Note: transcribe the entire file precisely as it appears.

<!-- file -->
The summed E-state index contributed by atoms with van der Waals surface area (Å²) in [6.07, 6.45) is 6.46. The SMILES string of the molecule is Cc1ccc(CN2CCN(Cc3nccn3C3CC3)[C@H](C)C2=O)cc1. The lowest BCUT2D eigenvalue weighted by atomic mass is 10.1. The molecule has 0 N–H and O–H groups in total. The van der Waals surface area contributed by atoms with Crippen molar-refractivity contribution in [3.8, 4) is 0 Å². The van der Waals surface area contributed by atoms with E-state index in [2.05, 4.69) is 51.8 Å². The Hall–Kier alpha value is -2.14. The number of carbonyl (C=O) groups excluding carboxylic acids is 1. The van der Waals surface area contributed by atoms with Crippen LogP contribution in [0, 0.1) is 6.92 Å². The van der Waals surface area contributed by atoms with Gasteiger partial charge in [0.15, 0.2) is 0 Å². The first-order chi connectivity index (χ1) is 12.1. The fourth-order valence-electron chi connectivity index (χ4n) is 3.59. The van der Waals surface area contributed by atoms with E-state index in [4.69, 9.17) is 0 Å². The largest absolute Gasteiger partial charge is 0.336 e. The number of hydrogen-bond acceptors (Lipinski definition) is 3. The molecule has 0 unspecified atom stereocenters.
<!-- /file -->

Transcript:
The summed E-state index contributed by atoms with van der Waals surface area (Å²) in [6.07, 6.45) is 6.46. The SMILES string of the molecule is Cc1ccc(CN2CCN(Cc3nccn3C3CC3)[C@H](C)C2=O)cc1. The lowest BCUT2D eigenvalue weighted by atomic mass is 10.1. The molecule has 0 N–H and O–H groups in total. The van der Waals surface area contributed by atoms with Crippen molar-refractivity contribution in [3.8, 4) is 0 Å². The van der Waals surface area contributed by atoms with E-state index in [2.05, 4.69) is 51.8 Å². The Hall–Kier alpha value is -2.14. The number of carbonyl (C=O) groups excluding carboxylic acids is 1. The van der Waals surface area contributed by atoms with Crippen LogP contribution in [0, 0.1) is 6.92 Å². The van der Waals surface area contributed by atoms with Gasteiger partial charge in [0.15, 0.2) is 0 Å². The first-order chi connectivity index (χ1) is 12.1. The fourth-order valence-electron chi connectivity index (χ4n) is 3.59. The van der Waals surface area contributed by atoms with E-state index in [4.69, 9.17) is 0 Å². The largest absolute Gasteiger partial charge is 0.336 e. The number of hydrogen-bond acceptors (Lipinski definition) is 3. The molecule has 0 unspecified atom stereocenters.